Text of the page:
The recently introduced obligation to report personal data breaches under the Dutch Data Protection Act (Wet bescherming persoonsgegevens or "WBP") and the adoption of the EU General Data Protection Regulation ("GDPR") earlier this year, have been attracting attention. By introducing the obligation to report data breaches, the Dutch government clearly anticipated the GDPR – which was expected to include some sort of notification obligation. The GDPR has now entered into force and will apply from 25 May 2018. As it turns out, the WBP's provisions regarding data breach notification are not in full agreement with the GDPR's.
Notification of data breaches to the supervisory authority
WBP: Section 34a(1) of the WBP obliges the controller (excluding telecom providers) to notify the Dutch Data Protection Authority of a security breach which results in a substantial probability of serious adverse consequences for the protection of personal data.
GDPR: Article 33 of the GDPR obliges the controller to notify the supervisory authority of a personal data breach (which apparently means the same as "security breach") without undue delay, unless the personal data breach is unlikely to result in a risk to the rights and freedoms of natural persons. Where the notification to the supervisory authority is not made within 72 hours, it shall be accompanied by reasons for the delay.
The main difference between the WBP and the GDPR in this regard relates to the criteria for notification. The WBP, first of all, refers to the "protection of personal data" in general, and requires a substantial(not small) probability of serious (not just any) adverse consequences for the protection of personal data. The GDPR on the other hand requires that any personal data breach be reported, unless the personal data breach is unlikely to result in a risk to the rights and freedoms of natural persons (note that this is broader than just their 'privacy'). It is my reading that a data breach is therefore more likely to be eligible for notification to the supervisory authority under the GDPR than under current Dutch law, since I expect that in most cases it will be hard for the controller to assess that it is unlikely that anysuch risk exists.
Communication to data subjects
WBP: In addition to notifying the supervisory authority, the controller may be obliged to communicate the security breach to the data subjects affected (section 34a(2) of the WBP). This must be done (again, without delay) if the breach – the very same breach which according to the first paragraph of section 34a must be reported to the supervisory authority (see above) – is likely to have unfavourable consequences to their privacy.
GDPR: Article 34 of the GDPR obliges the controller to communicate "the" personal data breach to the data subjects when the personal data breach is likely to result in a high risk to the rights and freedoms of natural persons.
The WBP clearly links the possible communication to data subjects to the same security breach as reported to the supervisory authority: section 34a(2) of the WBP refers to "the security breach, referred to in the first paragraph". This seems to be the case in the GDPR as well, since a scenario in which a breach imposes a high risk under Article 34 without meeting the criteria of Article 33 of the GDPR, is unlikely to happen. Communicating a personal data breach to data subjects is more likely to be obligatory under the current WBP than under future GDPR rules. Under the WBP, likely unfavourable consequences to privacy are sufficient for triggering the obligation to communicate the breach to the data subjects, whereas the GDPR requires a high risk for the persons' rights and freedoms.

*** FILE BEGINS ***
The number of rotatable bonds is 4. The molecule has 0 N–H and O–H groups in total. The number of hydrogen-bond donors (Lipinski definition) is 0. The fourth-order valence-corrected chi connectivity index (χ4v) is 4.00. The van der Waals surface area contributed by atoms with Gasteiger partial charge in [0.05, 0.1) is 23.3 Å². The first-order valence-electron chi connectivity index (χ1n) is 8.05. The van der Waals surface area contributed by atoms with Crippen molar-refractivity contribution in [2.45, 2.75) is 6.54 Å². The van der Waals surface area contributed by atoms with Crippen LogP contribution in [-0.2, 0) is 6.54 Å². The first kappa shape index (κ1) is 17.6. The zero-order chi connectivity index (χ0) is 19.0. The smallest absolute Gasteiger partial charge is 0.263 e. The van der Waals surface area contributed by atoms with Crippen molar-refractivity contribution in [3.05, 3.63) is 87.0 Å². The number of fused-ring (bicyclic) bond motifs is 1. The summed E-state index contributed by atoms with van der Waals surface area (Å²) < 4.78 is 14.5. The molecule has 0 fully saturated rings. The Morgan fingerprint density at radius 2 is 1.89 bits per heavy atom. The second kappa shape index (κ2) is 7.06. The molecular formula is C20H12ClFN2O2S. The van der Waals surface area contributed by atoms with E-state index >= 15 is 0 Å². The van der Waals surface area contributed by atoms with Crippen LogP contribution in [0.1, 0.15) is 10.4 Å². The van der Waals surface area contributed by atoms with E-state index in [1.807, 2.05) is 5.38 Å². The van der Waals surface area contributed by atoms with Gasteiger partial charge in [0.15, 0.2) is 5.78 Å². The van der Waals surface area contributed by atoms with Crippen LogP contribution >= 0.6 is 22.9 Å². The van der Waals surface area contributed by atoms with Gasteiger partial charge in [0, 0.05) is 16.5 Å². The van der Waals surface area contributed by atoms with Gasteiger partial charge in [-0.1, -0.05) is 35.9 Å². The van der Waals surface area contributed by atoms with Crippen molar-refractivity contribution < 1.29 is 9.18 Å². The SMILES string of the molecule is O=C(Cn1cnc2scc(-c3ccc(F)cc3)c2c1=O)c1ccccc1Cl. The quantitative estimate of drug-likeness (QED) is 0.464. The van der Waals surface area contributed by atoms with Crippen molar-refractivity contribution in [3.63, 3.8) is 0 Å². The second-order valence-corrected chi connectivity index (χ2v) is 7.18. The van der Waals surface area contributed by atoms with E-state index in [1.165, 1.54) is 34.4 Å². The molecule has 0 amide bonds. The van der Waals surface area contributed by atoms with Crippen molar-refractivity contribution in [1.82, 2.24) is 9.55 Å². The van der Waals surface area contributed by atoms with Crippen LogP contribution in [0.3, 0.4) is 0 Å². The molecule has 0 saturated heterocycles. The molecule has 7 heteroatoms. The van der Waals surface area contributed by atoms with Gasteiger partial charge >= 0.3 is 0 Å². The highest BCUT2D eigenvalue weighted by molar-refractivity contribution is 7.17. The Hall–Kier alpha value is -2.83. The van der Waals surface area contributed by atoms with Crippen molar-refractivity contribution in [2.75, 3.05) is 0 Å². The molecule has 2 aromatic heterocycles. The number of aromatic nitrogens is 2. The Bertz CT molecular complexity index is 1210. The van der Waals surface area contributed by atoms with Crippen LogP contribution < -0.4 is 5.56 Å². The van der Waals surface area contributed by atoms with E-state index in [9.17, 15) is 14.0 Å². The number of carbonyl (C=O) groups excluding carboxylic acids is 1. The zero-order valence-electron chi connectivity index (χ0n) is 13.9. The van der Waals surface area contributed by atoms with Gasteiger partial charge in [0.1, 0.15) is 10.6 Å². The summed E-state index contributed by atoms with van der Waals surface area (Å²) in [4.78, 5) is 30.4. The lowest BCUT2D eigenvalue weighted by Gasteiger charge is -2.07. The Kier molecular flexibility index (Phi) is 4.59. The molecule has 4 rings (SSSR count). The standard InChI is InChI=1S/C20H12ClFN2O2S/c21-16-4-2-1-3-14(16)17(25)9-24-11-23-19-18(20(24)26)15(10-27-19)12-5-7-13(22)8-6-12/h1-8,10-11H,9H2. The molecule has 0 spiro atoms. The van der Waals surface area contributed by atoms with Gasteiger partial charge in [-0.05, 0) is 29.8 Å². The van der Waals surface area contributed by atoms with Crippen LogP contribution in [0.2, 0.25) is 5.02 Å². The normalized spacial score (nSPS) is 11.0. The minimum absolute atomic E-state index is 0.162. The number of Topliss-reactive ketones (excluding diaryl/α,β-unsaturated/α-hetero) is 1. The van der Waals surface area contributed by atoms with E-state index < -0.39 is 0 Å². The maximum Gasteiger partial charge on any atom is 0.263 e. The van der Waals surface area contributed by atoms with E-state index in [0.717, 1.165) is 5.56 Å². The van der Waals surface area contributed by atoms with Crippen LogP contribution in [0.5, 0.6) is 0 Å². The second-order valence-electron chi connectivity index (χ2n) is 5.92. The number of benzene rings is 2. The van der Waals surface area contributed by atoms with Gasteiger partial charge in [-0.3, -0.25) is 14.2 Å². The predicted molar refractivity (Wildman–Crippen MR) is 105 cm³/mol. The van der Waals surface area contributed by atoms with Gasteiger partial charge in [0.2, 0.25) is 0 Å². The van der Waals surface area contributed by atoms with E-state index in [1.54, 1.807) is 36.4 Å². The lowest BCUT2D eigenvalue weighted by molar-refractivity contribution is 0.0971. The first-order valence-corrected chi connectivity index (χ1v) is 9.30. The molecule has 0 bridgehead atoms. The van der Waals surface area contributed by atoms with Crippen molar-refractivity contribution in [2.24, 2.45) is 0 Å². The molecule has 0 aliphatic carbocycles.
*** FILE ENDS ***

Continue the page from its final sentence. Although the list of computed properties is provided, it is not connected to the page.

Another aspect which catches attention is that the GDPR does not exclude financial enterprises (such as financial service providers) from the obligation to communicate breaches to data subjects. Currently, section 34a(10) of the WBP does exclude such organisations from having to notify data subjects. The Dutch legislator may decide to re-introduce such an exemption under Article 23 of the GDPR – which to a certain extent leaves room for deviations at a national level.
The current and recently introduced obligation under the WBP to notify data breaches is not entirely in agreement with the future data breach notification provisions of the GDPR.
Under the GDPR, the requirements for reporting a data breach to the supervisory authority are different from those under current Dutch legislation. It seems that a data breach is more likely to be eligible for notification to the supervisory authority under the GDPR than under the WBP. The European Data Protection Board is expected to provide further guidance on the scope of the data breach provisions of the GDPR.
Notifying data subjects under the GDPR is only mandatory in cases where there is a high risk for their rights and freedoms, which in my opinion is certainly a higher threshold than the current section 34a(2) of the WBP.
Organisations that process personal data should keep this in mind, in order to be compliant on 25 May 2018. Last but not least, until the Dutch legislator introduces legislation that provides otherwise, financial enterprises are advised to prepare for the fact that the data breach notification regime will become fully applicable to them as well, including the possibility that they will be obliged to notify data subjects.